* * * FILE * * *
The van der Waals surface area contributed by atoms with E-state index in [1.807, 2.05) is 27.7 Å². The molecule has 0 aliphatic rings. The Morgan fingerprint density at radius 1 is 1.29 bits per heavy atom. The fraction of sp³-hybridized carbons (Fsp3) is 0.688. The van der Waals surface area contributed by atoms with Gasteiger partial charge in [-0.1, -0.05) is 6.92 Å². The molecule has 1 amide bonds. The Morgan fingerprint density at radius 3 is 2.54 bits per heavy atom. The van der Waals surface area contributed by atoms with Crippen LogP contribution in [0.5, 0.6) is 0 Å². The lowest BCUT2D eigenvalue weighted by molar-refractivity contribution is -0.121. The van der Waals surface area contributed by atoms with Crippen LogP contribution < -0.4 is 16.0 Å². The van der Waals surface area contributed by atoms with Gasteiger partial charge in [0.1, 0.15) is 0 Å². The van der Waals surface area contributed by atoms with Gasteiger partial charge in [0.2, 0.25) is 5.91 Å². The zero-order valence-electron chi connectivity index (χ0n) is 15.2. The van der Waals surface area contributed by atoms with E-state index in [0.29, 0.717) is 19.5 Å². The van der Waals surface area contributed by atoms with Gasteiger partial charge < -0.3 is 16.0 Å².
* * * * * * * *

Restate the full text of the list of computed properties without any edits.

The van der Waals surface area contributed by atoms with E-state index in [1.807, 2.05) is 27.7 Å². The molecule has 0 aliphatic rings. The Morgan fingerprint density at radius 1 is 1.29 bits per heavy atom. The fraction of sp³-hybridized carbons (Fsp3) is 0.688. The van der Waals surface area contributed by atoms with Gasteiger partial charge in [-0.1, -0.05) is 6.92 Å². The molecule has 1 amide bonds. The Morgan fingerprint density at radius 3 is 2.54 bits per heavy atom. The van der Waals surface area contributed by atoms with Crippen LogP contribution in [0.5, 0.6) is 0 Å². The lowest BCUT2D eigenvalue weighted by molar-refractivity contribution is -0.121. The van der Waals surface area contributed by atoms with Crippen LogP contribution < -0.4 is 16.0 Å². The van der Waals surface area contributed by atoms with Gasteiger partial charge in [0.1, 0.15) is 0 Å². The van der Waals surface area contributed by atoms with Gasteiger partial charge in [0.2, 0.25) is 5.91 Å². The zero-order valence-electron chi connectivity index (χ0n) is 15.2. The van der Waals surface area contributed by atoms with E-state index in [0.29, 0.717) is 19.5 Å². The van der Waals surface area contributed by atoms with Gasteiger partial charge < -0.3 is 16.0 Å².